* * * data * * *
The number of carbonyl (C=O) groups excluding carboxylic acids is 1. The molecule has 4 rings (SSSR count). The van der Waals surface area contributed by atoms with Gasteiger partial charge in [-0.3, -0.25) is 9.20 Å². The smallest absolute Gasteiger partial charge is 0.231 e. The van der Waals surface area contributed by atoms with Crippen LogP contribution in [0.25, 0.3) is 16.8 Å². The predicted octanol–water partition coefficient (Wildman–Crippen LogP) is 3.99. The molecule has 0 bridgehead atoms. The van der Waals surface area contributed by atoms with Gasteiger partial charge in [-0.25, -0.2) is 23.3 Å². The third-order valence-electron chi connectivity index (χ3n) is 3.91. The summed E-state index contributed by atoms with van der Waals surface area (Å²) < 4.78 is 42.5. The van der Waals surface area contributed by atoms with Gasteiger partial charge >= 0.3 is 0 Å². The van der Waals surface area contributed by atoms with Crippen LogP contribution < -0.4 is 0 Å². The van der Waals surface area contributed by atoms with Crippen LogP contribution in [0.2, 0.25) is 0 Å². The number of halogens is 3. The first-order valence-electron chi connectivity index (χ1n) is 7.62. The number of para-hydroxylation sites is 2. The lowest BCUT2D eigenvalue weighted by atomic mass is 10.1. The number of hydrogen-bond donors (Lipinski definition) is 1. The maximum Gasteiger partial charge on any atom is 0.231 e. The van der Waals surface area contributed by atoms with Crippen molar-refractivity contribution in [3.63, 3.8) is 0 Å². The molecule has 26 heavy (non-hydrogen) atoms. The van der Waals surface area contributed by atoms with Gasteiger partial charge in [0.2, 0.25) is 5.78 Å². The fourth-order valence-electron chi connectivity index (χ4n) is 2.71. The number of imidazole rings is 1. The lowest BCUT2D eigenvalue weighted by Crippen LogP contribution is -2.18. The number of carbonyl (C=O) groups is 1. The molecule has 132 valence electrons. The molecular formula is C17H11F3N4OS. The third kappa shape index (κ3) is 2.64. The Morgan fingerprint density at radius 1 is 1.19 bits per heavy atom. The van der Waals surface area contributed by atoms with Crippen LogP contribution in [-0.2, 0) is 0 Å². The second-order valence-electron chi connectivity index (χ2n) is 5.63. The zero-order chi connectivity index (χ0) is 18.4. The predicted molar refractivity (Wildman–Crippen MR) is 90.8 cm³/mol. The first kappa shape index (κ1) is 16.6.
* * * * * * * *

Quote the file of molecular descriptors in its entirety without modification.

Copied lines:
The number of carbonyl (C=O) groups excluding carboxylic acids is 1. The molecule has 4 rings (SSSR count). The van der Waals surface area contributed by atoms with Gasteiger partial charge in [-0.3, -0.25) is 9.20 Å². The smallest absolute Gasteiger partial charge is 0.231 e. The van der Waals surface area contributed by atoms with Crippen LogP contribution in [0.25, 0.3) is 16.8 Å². The predicted octanol–water partition coefficient (Wildman–Crippen LogP) is 3.99. The molecule has 0 bridgehead atoms. The van der Waals surface area contributed by atoms with Gasteiger partial charge in [-0.25, -0.2) is 23.3 Å². The third-order valence-electron chi connectivity index (χ3n) is 3.91. The summed E-state index contributed by atoms with van der Waals surface area (Å²) < 4.78 is 42.5. The van der Waals surface area contributed by atoms with Gasteiger partial charge >= 0.3 is 0 Å². The van der Waals surface area contributed by atoms with Crippen LogP contribution < -0.4 is 0 Å². The van der Waals surface area contributed by atoms with Crippen LogP contribution in [0.2, 0.25) is 0 Å². The number of halogens is 3. The first-order valence-electron chi connectivity index (χ1n) is 7.62. The number of para-hydroxylation sites is 2. The lowest BCUT2D eigenvalue weighted by atomic mass is 10.1. The number of hydrogen-bond donors (Lipinski definition) is 1. The maximum Gasteiger partial charge on any atom is 0.231 e. The van der Waals surface area contributed by atoms with Crippen molar-refractivity contribution in [3.63, 3.8) is 0 Å². The molecule has 26 heavy (non-hydrogen) atoms. The van der Waals surface area contributed by atoms with Gasteiger partial charge in [0.2, 0.25) is 5.78 Å². The fourth-order valence-electron chi connectivity index (χ4n) is 2.71. The number of imidazole rings is 1. The lowest BCUT2D eigenvalue weighted by Crippen LogP contribution is -2.18. The number of carbonyl (C=O) groups is 1. The molecule has 132 valence electrons. The molecular formula is C17H11F3N4OS. The third kappa shape index (κ3) is 2.64. The Morgan fingerprint density at radius 1 is 1.19 bits per heavy atom. The van der Waals surface area contributed by atoms with Crippen LogP contribution in [-0.2, 0) is 0 Å². The second-order valence-electron chi connectivity index (χ2n) is 5.63. The zero-order chi connectivity index (χ0) is 18.4. The predicted molar refractivity (Wildman–Crippen MR) is 90.8 cm³/mol. The first kappa shape index (κ1) is 16.6.